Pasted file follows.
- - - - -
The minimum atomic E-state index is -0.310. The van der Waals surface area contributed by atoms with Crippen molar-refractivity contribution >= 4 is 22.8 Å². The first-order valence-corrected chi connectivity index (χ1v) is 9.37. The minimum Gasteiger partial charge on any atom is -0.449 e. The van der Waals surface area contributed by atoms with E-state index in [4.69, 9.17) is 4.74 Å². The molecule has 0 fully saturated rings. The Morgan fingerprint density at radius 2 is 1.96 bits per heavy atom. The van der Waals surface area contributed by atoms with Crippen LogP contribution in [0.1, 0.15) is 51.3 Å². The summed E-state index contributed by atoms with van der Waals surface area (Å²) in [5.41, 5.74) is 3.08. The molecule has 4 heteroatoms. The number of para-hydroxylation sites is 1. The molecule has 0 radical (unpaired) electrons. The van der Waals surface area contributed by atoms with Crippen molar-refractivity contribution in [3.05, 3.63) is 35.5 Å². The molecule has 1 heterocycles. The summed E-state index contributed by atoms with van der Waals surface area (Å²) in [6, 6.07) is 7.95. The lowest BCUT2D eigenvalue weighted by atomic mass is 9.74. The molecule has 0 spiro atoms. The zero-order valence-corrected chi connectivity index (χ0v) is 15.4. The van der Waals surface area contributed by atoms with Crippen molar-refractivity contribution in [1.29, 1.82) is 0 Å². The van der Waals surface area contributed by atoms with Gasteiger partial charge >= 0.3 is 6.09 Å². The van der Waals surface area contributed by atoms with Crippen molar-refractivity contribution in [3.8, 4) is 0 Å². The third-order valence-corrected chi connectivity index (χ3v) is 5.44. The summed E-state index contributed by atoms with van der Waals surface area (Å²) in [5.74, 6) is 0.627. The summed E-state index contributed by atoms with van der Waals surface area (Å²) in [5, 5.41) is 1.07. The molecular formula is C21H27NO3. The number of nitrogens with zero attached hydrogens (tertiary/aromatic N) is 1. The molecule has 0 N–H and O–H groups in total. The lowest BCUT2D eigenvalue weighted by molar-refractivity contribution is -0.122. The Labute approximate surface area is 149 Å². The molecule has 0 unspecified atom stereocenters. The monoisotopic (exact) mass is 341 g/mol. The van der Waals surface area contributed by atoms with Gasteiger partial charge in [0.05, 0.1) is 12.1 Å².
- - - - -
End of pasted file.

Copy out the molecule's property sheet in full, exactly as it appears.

The minimum atomic E-state index is -0.310. The van der Waals surface area contributed by atoms with Crippen molar-refractivity contribution >= 4 is 22.8 Å². The first-order valence-corrected chi connectivity index (χ1v) is 9.37. The minimum Gasteiger partial charge on any atom is -0.449 e. The van der Waals surface area contributed by atoms with E-state index in [4.69, 9.17) is 4.74 Å². The molecule has 0 fully saturated rings. The Morgan fingerprint density at radius 2 is 1.96 bits per heavy atom. The van der Waals surface area contributed by atoms with Crippen LogP contribution in [0.1, 0.15) is 51.3 Å². The summed E-state index contributed by atoms with van der Waals surface area (Å²) in [5.41, 5.74) is 3.08. The molecule has 4 heteroatoms. The number of para-hydroxylation sites is 1. The molecule has 0 radical (unpaired) electrons. The van der Waals surface area contributed by atoms with Crippen molar-refractivity contribution in [3.05, 3.63) is 35.5 Å². The molecule has 1 heterocycles. The summed E-state index contributed by atoms with van der Waals surface area (Å²) in [6, 6.07) is 7.95. The lowest BCUT2D eigenvalue weighted by atomic mass is 9.74. The molecule has 0 spiro atoms. The zero-order valence-corrected chi connectivity index (χ0v) is 15.4. The van der Waals surface area contributed by atoms with Crippen molar-refractivity contribution in [1.29, 1.82) is 0 Å². The van der Waals surface area contributed by atoms with Gasteiger partial charge >= 0.3 is 6.09 Å². The van der Waals surface area contributed by atoms with Crippen molar-refractivity contribution in [3.8, 4) is 0 Å². The third-order valence-corrected chi connectivity index (χ3v) is 5.44. The summed E-state index contributed by atoms with van der Waals surface area (Å²) in [5.74, 6) is 0.627. The summed E-state index contributed by atoms with van der Waals surface area (Å²) in [5, 5.41) is 1.07. The molecular formula is C21H27NO3. The number of nitrogens with zero attached hydrogens (tertiary/aromatic N) is 1. The molecule has 0 N–H and O–H groups in total. The lowest BCUT2D eigenvalue weighted by molar-refractivity contribution is -0.122. The Labute approximate surface area is 149 Å². The molecule has 0 unspecified atom stereocenters. The monoisotopic (exact) mass is 341 g/mol. The van der Waals surface area contributed by atoms with Gasteiger partial charge in [0.05, 0.1) is 12.1 Å².